Summer 2014 Editorial
Poetry Wales in its 50th year
Perhaps the very first book of poetry I picked up and couldn’t stop reading was The Virago Book of Love Poetry. It belonged to my mother and still sits amongst an almost entirely dark green bookshelf – the result of nearly ten years she spent only reading books by women, previously overlooked and dismissed, and which thanks to presses like Virago were suddenly being made available to readers like her. This evening I picked it up again, wondering what it might contain. First of all a surprise – that despite the mass market appeal of this book it is full of the most diverse poetry from different countries, centuries and stylistic approaches; it ‘ignores boundaries’. If it was published today it would still be radical. That love poetry can be and was written by women all down the centuries, that a book can span the poetry ‘camps’ and easily accommodate works in translation and poems by women of all cultural backgrounds. That could still make news today. The book was edited by Wendy Mulford who I must commend twenty-four years later. Perhaps I’m a bit late?
But something I’ve learned of late is that whatever you’re trying to do, chances are someone has done something at least a bit similar before you. Why re-invent the wheel? Or perhaps the real question is: why do we forget the achievements gone before in a rush to be innovative, put our ideas out there? In taking on this editorship I was well aware of the achievements that have gone before – this is Poetry Wales’s 50th volume, its 50th year in the world. It has supported emerging poets like myself and helped bring much groundbreaking poetry to the fore, it has been outspoken politically, brought to light poetry from around the world and established Wales’s contemporary poets on the international scene.
I am delighted to include in this issue a poem from Jack Mapanje whose work was first featured in these pages in 1988 when he was a political prisoner in Malawi. And you will also find a comic panel on the back page from Chrissy Williams’s exploration of how poetry and comics can come together. This is a new generation for the magazine. But just how new is it? To be the new blood, to be the vanguard, to blaze a trail – this never happens in isolation. We are always linked to our influences, our contexts, our history. And as readers we all begin somewhere, vulnerable, uninterested. Something happens – in a library, in a mass market anthology, standing at someone else’s bookshelf. We are all linked by our different senses of home, our gwlad, our peers. In this context of intersecting generations, I have asked two poets from Wales – Steven Hitchins and Siân Melangell Dafydd – to write about their influences. Who or what got them writing, what sparked their interest in poetry? Do they believe in influence at all? It’s a series that will continue throughout the 50th volume with other new poets adding their pieces to a map of intergenerational relationships, camaraderie and poetic influence.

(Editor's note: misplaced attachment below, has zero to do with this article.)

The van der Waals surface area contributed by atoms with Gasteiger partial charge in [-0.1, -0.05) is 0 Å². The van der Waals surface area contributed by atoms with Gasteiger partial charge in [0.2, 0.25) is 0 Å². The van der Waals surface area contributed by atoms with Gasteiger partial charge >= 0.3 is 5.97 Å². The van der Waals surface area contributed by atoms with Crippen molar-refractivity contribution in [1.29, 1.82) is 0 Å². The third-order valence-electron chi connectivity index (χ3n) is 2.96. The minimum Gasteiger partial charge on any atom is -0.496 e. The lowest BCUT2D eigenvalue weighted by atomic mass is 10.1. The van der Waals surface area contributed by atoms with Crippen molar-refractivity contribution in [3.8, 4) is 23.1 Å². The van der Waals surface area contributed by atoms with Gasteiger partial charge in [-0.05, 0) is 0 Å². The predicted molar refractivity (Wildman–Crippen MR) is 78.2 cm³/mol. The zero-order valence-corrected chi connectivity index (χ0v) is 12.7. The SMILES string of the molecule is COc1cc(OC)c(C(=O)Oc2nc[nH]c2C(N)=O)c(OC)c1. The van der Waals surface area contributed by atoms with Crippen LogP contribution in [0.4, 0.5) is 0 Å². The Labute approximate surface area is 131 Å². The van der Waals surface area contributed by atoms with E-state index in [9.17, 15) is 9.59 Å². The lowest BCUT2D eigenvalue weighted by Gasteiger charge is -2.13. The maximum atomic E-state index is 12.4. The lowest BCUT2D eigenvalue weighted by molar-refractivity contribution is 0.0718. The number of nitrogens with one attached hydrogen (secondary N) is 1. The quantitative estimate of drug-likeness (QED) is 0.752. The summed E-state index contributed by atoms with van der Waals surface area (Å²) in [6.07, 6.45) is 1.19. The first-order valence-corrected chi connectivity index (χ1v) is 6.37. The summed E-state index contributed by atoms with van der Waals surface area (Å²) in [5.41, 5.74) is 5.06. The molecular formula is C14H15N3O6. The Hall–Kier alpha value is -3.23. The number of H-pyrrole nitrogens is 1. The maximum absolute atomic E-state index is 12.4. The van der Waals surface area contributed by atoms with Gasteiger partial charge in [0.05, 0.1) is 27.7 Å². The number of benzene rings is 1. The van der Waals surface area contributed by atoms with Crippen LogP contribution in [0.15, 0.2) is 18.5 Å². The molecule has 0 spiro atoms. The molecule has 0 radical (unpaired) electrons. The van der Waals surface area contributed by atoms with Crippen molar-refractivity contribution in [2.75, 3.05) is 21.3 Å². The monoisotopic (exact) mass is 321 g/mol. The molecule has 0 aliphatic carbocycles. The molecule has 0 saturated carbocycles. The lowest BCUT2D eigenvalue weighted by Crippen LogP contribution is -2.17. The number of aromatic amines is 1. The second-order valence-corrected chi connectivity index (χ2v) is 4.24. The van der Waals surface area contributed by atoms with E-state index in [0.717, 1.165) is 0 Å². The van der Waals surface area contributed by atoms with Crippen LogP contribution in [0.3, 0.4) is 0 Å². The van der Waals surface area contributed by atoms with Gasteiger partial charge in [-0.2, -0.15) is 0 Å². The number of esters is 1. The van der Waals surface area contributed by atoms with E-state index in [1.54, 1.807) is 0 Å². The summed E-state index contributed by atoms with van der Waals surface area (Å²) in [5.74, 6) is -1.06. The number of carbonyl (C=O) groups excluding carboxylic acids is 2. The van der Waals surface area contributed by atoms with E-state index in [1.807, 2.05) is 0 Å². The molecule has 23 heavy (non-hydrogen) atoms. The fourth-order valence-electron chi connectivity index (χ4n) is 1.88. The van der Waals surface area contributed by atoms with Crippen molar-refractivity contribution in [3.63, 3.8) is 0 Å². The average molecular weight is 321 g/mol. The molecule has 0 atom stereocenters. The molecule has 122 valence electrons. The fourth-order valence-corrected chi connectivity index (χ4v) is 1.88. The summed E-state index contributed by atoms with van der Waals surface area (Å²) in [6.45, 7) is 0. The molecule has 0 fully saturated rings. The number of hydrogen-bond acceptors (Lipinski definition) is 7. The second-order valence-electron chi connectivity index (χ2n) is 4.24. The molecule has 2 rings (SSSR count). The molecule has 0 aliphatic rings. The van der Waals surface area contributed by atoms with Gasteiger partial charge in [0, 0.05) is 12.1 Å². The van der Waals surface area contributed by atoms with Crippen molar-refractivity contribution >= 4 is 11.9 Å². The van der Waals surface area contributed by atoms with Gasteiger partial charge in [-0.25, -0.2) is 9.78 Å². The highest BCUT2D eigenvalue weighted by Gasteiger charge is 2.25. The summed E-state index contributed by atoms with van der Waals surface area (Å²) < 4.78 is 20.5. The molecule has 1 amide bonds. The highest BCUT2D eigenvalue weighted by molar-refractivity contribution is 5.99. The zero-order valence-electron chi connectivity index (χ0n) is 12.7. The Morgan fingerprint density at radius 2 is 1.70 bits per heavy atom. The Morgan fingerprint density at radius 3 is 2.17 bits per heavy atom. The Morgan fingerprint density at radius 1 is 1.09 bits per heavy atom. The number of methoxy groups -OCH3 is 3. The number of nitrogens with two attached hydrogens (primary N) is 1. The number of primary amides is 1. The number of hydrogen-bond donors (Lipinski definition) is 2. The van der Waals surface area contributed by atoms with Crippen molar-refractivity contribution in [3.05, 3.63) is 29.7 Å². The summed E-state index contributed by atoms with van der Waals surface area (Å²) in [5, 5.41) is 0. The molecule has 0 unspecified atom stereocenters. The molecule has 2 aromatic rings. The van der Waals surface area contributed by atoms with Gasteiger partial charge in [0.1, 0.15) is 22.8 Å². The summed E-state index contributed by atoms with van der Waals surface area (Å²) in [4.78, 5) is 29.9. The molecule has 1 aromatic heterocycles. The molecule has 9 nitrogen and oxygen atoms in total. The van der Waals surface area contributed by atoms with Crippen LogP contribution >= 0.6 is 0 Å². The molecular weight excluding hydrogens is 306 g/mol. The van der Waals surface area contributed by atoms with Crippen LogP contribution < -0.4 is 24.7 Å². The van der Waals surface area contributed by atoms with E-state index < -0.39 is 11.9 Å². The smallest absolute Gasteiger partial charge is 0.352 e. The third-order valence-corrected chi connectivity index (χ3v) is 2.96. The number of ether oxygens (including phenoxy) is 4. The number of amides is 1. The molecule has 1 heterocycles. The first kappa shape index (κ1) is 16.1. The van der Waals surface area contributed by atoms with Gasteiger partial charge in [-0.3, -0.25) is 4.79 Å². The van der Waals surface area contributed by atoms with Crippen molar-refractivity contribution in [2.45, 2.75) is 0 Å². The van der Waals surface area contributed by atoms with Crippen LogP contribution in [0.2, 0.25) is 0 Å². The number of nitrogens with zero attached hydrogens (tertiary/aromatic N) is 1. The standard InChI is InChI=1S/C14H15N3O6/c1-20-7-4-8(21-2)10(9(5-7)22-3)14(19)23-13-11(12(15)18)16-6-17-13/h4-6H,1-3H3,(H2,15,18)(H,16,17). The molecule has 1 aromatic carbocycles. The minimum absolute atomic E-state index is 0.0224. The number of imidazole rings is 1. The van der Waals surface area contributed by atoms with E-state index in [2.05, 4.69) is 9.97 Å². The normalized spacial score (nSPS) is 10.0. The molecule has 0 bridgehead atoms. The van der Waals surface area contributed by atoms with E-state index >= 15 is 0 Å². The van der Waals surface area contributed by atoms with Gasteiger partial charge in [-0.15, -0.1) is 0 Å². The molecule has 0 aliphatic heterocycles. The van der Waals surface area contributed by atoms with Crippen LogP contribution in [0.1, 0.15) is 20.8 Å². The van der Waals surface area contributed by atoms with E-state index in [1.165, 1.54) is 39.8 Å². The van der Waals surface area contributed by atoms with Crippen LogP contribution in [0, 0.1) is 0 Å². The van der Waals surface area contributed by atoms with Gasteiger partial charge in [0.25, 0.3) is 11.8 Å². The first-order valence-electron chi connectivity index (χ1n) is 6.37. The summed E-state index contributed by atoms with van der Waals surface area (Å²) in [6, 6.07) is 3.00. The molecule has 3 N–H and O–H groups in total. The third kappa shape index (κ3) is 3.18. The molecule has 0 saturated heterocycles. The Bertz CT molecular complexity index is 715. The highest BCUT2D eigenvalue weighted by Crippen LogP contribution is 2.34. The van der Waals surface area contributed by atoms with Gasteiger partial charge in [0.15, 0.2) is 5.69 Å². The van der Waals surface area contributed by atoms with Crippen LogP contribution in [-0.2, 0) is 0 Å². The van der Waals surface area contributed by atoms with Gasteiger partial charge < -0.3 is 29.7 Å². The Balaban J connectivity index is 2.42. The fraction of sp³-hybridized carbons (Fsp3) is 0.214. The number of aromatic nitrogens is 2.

So Poetry Wales begins a new half-century, but it is not alone out there on the prom in the storm, we have a strong community and a history. In simple terms the magazine has celebrated intelligent critical debate and mind-blowing poetry in all its diversity and it’s this I hope to continue doing with my own newness, my own slant – coming as I do from the X/Y generation, generation me as we are sometimes called, we almost-digital-natives. Wherever home is, I feel gifted to be playing a part in continuing the Poetry Wales community. Long may it live and long may it include you, reader.